By Barry Ogle
On 26/01/2013

I was one of the chaps who got on to 2760 when she went ashore on the rocks at Queens Anns battery. We inflated a life-raft in the sick bay to give the radio fitters time to recover the very valuable gear on board. There were many people on the pan as we dragged the hull on to the cradle with a pinnace that had managed to pull her of the rocks. The chippy in charge was an S.A.C. No one else wanted to be responsible.

By Peter Saupe
On 22/02/2013

Are you sure it was a pinnace that pulled 2760 off the rocks Pete, I thought it was the RSL. I know mate, I was on it! I was on duty that night and what a night it was, after almost sinking the marine tender in the storm, we got back to the marine dock and in the glare of the searchlight saw 2760 slipping backwards towards one of the seal craft. We shot back out to drop the anchor (after a frightening clamber aboard), but too late to hold her, fendered her off other craft and she shot across to the rocks. We then got the RSL to try to pull her off.

By Chips Essex
On 02/03/2013

You could be right Chips, its a long time ago. Am I right in thinking the mooring bouy was still attached to 2760 as it had failed at the swivel.   I do remember it was a filthy night weather wise.

By Peter Saupe
On 05/03/2013

Just found this interesting page and reading about 2760 brings back some memories of the night. I had been to the New Inn at Turnchapel and was on my way back to the Block with one or two under my belt when I was stopped by a F/S from MT. I was told to go down to the MT Yard and get the towing tractor as I was the only "Chippy" at the time on the slipping party and authorised to drive the tractor. We managed to get a cradle onto the slip and into the water as we always had at least one cradle set up for each type of craft just in case of an emergency such as this. First attempt to get her sitting on the cradle correctly did not go well so after letting some of the water drain out we put her back in and get her into the squats ready for slipping. Once on dry land she was chocked and made safe ready for the, "part timers" who were still in their beds and unaware of what had happened over night assess the damage in the morning. Us at the sharp end finished around 4 in the morning. One thing that did stand out was that a Sgt. from the Mess supplied some soup for which he got a CO's recommendation the workers who were wet and cold got the next morning off.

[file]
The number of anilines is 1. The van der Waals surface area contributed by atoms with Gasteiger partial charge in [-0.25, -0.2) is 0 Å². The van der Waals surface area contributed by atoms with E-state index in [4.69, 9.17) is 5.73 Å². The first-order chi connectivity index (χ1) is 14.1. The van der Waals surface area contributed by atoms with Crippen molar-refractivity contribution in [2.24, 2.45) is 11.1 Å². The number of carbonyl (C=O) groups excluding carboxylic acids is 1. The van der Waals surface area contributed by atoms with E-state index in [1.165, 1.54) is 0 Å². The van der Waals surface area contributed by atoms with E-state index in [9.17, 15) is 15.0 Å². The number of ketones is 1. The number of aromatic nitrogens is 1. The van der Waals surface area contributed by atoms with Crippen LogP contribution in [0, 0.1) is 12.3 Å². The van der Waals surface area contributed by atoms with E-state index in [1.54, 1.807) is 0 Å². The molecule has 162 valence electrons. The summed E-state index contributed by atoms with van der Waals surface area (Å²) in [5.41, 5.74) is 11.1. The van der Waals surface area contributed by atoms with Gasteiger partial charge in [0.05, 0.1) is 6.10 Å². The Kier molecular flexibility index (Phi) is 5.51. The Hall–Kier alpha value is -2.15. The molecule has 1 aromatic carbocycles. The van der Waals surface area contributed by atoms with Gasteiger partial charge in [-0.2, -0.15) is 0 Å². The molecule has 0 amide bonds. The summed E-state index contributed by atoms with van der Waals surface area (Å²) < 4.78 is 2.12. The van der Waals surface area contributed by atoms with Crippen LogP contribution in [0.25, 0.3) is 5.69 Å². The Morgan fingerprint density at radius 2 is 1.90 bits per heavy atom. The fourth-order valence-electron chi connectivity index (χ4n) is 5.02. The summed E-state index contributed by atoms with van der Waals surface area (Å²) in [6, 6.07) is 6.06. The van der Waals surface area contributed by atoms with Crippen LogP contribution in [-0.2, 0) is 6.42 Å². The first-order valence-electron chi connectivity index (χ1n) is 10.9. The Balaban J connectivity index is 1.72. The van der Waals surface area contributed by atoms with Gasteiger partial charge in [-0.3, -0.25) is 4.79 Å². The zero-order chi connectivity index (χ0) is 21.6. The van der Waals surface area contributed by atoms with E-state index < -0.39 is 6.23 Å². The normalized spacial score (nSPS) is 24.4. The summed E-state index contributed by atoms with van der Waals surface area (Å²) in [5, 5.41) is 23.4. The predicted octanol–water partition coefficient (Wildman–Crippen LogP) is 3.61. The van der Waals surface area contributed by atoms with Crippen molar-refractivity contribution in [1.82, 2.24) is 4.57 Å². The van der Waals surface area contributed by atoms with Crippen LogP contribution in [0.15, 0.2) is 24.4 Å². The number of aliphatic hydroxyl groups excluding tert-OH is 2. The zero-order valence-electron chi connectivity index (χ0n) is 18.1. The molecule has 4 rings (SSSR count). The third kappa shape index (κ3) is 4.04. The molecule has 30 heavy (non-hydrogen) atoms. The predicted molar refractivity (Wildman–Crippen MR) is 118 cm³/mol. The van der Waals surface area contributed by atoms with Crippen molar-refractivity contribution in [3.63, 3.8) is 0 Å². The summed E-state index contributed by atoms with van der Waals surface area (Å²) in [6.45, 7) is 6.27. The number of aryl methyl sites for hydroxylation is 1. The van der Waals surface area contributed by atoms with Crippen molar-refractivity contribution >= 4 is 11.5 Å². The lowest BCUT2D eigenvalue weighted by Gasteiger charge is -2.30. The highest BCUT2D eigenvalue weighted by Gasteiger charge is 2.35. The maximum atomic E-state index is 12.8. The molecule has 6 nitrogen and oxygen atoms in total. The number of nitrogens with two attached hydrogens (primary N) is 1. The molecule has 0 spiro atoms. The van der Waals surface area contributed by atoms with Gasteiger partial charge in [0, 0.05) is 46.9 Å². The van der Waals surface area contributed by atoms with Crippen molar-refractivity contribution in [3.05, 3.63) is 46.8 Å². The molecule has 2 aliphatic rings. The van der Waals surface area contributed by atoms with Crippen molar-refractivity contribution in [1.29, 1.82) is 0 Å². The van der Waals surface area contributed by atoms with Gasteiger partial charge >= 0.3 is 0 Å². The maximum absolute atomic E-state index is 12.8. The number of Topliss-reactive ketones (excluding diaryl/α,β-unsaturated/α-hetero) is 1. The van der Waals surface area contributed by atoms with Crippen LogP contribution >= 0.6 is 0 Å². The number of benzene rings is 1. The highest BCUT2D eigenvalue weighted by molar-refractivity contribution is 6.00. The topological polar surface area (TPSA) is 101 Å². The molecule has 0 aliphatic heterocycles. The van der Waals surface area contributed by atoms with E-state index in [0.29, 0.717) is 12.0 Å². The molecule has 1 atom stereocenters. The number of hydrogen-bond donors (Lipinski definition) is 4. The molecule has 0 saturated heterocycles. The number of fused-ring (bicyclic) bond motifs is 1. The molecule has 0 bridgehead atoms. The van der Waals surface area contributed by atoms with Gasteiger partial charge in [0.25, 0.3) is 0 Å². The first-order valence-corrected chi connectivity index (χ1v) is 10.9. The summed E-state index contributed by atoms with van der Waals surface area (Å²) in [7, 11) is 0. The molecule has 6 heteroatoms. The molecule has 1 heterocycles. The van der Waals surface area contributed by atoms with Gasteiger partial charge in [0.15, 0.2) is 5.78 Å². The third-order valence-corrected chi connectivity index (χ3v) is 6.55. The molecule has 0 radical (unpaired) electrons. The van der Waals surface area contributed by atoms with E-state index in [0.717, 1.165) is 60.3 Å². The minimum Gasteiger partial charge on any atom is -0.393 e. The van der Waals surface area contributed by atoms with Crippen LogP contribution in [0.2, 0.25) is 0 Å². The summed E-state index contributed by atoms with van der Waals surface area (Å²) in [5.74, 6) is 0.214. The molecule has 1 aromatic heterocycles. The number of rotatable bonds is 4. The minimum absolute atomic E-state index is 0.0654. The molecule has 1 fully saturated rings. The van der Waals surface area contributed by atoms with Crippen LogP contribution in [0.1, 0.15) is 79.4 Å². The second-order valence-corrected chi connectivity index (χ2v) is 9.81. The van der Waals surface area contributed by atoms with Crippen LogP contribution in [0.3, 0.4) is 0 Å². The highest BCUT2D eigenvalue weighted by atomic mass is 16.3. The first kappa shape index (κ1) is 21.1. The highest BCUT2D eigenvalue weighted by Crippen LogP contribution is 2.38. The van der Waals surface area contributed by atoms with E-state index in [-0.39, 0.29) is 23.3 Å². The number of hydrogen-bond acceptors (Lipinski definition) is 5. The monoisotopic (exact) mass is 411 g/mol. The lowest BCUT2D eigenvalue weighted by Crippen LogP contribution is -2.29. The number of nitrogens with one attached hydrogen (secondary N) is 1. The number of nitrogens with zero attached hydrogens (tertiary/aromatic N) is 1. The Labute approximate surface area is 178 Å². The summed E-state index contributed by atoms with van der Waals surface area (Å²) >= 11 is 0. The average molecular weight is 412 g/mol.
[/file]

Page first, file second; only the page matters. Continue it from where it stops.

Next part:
By Mick Humble
On 11/01/2014

I have great interest in this article my father was the coxswain on watch that night and he told me this story he was in charge of the RSL 1667 I believe it was a very rough night.

By Andy Manuell
On 02/11/2015

Hello, whilst a serving SAC cook at RAF Brawdy S.W.Wales, I had the good fortune to be detached in 76 to RAF MCU at Tenby, Pembrokeshire as the Station cook, based on Tenby Harbour our C.O was the late Warrent Officer Wilf Hardy MBE .. Of Tenby and One Pinnace I do Remember was 1388. I know I have photo's somewhere, including crew of the day .... Any further information you or your readers may have would be most welcome..... 

 

By Christopher Fairlie
On 09/01/2016

I saw on the news recentlly a celebration of the war service of HSL's and motor torpedo boats in Portsmouth harbour and was amazed to see Pinnace 1202 taking part, this was a boat I spent time on while serving in the RAF at the marine craft unit at Marsalokk in Malta  in 1959, a real nostalgic moment.

By Anthony Plummer
On 05/09/2016

I am looking for pictures or info about HSL2660 from the second world war as my grandfather was the F/S on this boat and putting together a photo history for my mum. Any info or pictures would be greatly appreciated.

By Van Weston
On 17/02/2017